In his last few years alive, Whitman began to receive much recognition for his work, but he was not happy with the state of American after the Civil War. Leaves of Grass had gone through seven editions and now contained around 300 poems. On March 26, 1892, Whitman died at his home in Camden at the age of 72. He was buried at Camden’s Harleigh Cemetery. Though Whitman is now known as one of the greatest poets in American history, he never felt he was accepted by his country. He once wrote, ”The proof of a poet is that his country absorbs him as affectionately as he has absorbed it. I have not gain’d the acceptance of my time.”

Sources: Biography.com, Shmoop, Wikipedia, PBS

 

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Clerihew Day

July 10 is Clerihew Day!

This holiday celebrates Edmund Clerihew Bentley, author and journalist, best known for developing a type of poetry verse called (what else?) the clerihew.

A clerihew is a four lined poem that consists of two rhyming couplets which follow the AABB rhyming scheme. This style of poetry most often features biographical context with a humorous twist. Here is one of Bentley’s most famous clerihews:

Sir Humphrey Davy

Abominated gravy.

He lived in the odium

Of having discovered Sodium.

Celebrate Clerihew Day by attempting one of your own!

Sources: BBC America, Word Daze

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Mother Goose Day

May 1 is Mother Goose Day!

Mother Goose is a make-believe author of scores of fairy tales and nursery rhymes, and is a fabled figure that has been around for centuries. In actuality, Mother Goose has been several different authors transposed across different periods of time, and most stories attributed to Mother Goose have been passed down orally and in “folklore fashion.”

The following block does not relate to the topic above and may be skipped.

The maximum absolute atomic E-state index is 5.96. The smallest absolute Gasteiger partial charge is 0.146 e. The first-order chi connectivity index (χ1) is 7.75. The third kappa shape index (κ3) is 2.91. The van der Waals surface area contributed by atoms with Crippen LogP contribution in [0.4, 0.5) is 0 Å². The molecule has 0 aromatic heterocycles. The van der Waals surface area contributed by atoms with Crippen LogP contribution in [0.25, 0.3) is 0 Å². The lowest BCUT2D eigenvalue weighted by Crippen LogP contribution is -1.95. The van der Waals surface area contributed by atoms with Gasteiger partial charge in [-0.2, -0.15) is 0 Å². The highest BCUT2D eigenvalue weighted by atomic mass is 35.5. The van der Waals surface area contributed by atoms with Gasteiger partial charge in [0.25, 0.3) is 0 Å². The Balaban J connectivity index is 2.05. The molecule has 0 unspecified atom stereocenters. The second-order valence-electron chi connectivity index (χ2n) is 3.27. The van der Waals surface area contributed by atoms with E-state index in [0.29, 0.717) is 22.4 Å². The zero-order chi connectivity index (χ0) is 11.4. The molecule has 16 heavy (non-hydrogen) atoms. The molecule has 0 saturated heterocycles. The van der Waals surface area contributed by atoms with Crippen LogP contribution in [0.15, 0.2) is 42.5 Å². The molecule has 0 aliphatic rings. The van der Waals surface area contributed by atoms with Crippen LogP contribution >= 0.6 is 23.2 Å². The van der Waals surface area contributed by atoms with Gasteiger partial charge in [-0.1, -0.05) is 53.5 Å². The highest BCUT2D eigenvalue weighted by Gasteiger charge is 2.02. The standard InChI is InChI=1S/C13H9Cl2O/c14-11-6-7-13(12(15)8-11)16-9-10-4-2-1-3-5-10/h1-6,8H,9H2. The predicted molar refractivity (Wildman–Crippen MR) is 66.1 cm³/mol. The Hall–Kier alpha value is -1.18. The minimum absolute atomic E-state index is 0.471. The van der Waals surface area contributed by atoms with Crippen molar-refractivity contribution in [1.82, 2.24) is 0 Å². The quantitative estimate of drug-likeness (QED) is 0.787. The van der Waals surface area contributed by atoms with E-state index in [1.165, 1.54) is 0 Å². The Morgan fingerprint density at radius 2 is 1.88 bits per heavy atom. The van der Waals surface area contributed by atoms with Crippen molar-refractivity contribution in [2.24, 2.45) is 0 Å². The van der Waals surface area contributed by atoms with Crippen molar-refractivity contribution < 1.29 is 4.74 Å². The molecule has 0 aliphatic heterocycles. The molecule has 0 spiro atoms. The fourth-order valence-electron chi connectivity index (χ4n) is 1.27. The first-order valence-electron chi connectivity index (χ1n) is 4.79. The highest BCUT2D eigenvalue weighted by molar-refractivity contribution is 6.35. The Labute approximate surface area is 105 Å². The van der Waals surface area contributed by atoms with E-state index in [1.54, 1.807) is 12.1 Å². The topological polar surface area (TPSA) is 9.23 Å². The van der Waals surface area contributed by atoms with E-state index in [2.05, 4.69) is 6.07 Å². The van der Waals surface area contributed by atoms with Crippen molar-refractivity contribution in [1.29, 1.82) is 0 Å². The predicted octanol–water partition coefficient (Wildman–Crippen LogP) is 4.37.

Mother Goose Day was founded in 1987 by Gloria T. Delamar in the midst of the release of her book Mother Goose: From Nursery to Literature. This holiday offers a day to fully appreciate the nursery rhymes we were told as children and share them with a new generation.

Celebrate Mother Goose Day by reading your favorite Mother Goose nursery rhymes, putting on a play of a popular fairy tale, or doing Mother Goose related arts and crafts.

Sources: Holiday Insights, Library Support

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Bad Poetry Day

August 18 is Bad Poetry Day!

Bad poetry happens, whether you intend to create dreadful verse or not. As irritating as it may be to write a new poem only to toss it when you realize how bad it is, a bad poem every now and then never hurt a poet. At the very least, the act of writing the poem, no matter how bad, may have helped you get through a tough time.

It might seem silly to celebrate bad poetry, but bad poems serve their purpose…For example, how would we know the good poetry from the bad poetry without the bad poetry to compare it to?

Celebrate Bad Poetry Day by writing a bad poem, heading to a poetry reading (because you know you’ll hear a couple of cringe-worthy poems), or check out “Very Bad Poetry,” an anthology compiled by Kathryn Petras and Ross Petras that contains 131 poems – by well-known poets – that are so bad, they’re brilliant.

Bad Poetry is copyrighted by Wellcat.

 

Sources: wellcat.com, holidayinsights.com, theultimateholidaysite.com